Madeline Hill

By Jasmine Teran
Urban & Environmental Policy

Madeline Hill has found a collaborative community of students and faculty at Occidental to support her academic career and post-grad goals.

This summer, she delved further into her L.A. surroundings through the Hameetman Career Center's InternLA program. As an urban and environmental policy major, she took an internship at City Hall and gained experience in the political world while working to improve conditions for the disenfranchised.

An Open Gate

After I got my admission decisions, I visited Oxy and sat in on a class on Shakespeare. I've always attended large public schools and it was a very different classroom experience. The women in the class were having a spirited debate about the subject, and it was an experience I hadn't had prior to coming here. We didn't have the time and space for that at my high school. I didn't understand that a small classroom was a space to grow and be challenged, and it's why I decided to come to Oxy. The other thing I didn't expect is the collaboration between students. If you're on the first floor of the library at night, it's like an open gate, you're basically going to have to answer someone's homework question. I am really glad that I've had the opportunity to work with so many other smart and driven people. And the sunshine is amazing.

Hill at a staff meeting. Photo credit: Marc Campos

Making the Most of Office Hours

I came in as an art history major, and that wasn't really for me. I became interested in the urban & environmental policy (UEP) program through my passion for environmental justice, but since then, I've loved learning about urban politics. The first UEP professor I had is now my adviser, and it's amazing to know I can contact her for a meeting at any time. She is so accessible, and she knows me personally, not just my academic interests, which is really nice. When I was looking for internships earlier this year, I told her I had a “career crush" on a certain company, and she emailed a contact she had there on the spot with a great recommendation. It was awesome to have that connection within the faculty. Sometimes professors are into their research or personal pursuits and I think that sets Oxy professors apart: they are really involved in the academic careers of their students—I've especially noticed that within the UEP department, and that's not the case at every college.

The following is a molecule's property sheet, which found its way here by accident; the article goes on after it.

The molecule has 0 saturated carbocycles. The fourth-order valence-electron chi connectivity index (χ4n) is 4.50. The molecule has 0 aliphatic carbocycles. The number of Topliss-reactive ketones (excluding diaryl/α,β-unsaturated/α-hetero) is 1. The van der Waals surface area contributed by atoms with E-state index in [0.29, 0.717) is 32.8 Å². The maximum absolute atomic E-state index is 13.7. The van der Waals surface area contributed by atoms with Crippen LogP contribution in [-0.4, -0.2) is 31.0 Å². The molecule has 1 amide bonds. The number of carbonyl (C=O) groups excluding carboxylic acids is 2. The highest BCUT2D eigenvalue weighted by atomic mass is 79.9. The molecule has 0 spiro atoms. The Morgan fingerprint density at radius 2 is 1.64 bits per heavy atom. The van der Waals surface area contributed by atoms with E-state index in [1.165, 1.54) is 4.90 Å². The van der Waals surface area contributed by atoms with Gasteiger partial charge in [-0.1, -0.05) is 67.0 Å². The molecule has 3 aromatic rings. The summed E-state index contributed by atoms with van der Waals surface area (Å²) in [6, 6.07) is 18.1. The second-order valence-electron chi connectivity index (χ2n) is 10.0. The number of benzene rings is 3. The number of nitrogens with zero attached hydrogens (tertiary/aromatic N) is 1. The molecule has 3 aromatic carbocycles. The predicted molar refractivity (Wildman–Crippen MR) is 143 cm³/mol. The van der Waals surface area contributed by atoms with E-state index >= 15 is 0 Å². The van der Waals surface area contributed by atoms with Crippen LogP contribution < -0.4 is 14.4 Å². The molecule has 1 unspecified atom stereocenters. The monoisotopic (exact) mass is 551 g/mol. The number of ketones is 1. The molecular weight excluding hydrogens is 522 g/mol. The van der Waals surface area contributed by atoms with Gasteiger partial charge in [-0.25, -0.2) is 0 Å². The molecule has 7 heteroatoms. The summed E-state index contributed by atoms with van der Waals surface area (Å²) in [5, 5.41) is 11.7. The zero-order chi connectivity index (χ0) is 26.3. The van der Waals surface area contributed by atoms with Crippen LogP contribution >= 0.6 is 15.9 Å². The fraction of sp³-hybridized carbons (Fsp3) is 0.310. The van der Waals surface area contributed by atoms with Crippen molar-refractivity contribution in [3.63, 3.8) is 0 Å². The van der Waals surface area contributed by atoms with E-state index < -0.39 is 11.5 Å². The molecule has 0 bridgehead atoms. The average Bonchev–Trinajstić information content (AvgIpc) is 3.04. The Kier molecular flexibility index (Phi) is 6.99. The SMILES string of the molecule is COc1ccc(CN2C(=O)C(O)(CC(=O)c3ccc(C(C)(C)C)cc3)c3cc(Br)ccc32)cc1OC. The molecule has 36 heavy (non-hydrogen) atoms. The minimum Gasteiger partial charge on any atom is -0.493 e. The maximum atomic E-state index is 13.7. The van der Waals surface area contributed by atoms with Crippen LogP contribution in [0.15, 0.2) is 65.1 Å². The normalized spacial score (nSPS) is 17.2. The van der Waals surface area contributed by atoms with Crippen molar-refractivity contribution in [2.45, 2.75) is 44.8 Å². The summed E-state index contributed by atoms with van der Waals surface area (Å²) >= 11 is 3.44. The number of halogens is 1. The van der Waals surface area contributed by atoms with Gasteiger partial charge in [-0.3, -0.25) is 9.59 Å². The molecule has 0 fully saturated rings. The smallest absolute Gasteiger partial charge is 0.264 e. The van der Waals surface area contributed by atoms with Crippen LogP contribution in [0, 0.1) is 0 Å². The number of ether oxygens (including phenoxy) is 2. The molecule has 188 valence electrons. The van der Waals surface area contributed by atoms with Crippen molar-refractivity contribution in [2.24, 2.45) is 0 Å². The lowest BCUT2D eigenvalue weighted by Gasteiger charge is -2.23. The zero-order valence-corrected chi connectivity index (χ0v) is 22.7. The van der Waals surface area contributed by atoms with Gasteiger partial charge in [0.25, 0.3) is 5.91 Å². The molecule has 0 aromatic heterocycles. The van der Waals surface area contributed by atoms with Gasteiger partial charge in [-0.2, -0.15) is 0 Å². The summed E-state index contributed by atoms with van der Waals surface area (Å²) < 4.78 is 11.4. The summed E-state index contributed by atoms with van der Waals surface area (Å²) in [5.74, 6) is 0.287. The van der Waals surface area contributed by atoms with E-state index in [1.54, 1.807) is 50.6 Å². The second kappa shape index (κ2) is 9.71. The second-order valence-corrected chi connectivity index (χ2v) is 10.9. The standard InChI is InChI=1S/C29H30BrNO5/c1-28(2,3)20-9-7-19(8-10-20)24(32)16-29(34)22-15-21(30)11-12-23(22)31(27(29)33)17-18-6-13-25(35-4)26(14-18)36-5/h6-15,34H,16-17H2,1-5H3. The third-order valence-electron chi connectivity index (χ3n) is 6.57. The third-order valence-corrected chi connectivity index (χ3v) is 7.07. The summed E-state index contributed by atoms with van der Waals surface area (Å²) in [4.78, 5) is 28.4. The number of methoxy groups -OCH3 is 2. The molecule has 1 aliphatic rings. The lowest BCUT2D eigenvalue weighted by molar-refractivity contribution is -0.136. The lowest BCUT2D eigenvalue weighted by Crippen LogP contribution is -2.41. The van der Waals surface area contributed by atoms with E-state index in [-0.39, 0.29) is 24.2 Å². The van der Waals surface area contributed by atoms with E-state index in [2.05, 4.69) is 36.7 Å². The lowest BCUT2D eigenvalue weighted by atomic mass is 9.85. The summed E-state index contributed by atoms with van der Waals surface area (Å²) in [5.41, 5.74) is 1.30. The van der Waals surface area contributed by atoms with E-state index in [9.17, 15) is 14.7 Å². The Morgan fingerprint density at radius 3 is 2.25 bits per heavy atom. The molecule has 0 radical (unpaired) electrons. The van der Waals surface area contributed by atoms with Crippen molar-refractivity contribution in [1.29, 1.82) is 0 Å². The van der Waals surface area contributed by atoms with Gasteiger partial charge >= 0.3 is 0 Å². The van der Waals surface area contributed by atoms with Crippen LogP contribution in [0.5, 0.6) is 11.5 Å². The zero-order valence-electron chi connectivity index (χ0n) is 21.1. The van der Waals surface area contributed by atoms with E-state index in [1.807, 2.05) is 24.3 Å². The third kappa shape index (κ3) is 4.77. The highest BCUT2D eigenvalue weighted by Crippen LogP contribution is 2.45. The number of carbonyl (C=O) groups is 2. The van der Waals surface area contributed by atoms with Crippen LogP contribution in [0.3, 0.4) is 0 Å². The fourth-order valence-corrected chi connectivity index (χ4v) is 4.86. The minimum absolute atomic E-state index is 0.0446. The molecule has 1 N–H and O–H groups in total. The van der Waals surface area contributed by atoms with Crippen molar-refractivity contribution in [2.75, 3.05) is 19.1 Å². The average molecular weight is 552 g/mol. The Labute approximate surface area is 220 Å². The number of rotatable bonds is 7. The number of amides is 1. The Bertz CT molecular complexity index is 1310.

Building a Resume

In previous years, I had friends who participated in InternLA and I knew about all the summer options through Oxy. InternLA posts about 40 positions and before students apply, the Career Center hosts a resume-building workshop and a cover-letter workshop. They were helpful in getting me thinking about the whole process before applications were due. Being a UEP major, it's helpful that a lot of the internships available are at nonprofits, where funding is really limited. This summer, two positions were in the mayor's office, and I pushed myself to apply to both of them because I wanted experience with both politics and a government agency.  I got an interview for one of the internships I applied to and I was able to touch on all of my UEP coursework and research. In that department, we learn a lot about Los Angeles politics, so I was comfortable conversing about that, which I think really set me apart.

Hill works with Nidia Lozano, Constituent Services Representative, at the Office of Mayor Eric Garcetti's Office of Public Engagement. Photo credit: Marc Campos

Summer in the City

Working in the mayor's office is different every day. It's a big team of interns, which has been a  great component of the job and has allowed me to network with a lot of like-minded students who go to school all over the country. We've been doing a lot of community organizing and working on the homelessness crisis, building community support for housing, which is something I've been passionate about and worked on previously through a UEP internship. Since City Hall is working more aggressively than ever to combat the crisis and is in a state of emergency, it's an all-hands-on-deck environment. It's an exciting time to be a part of that.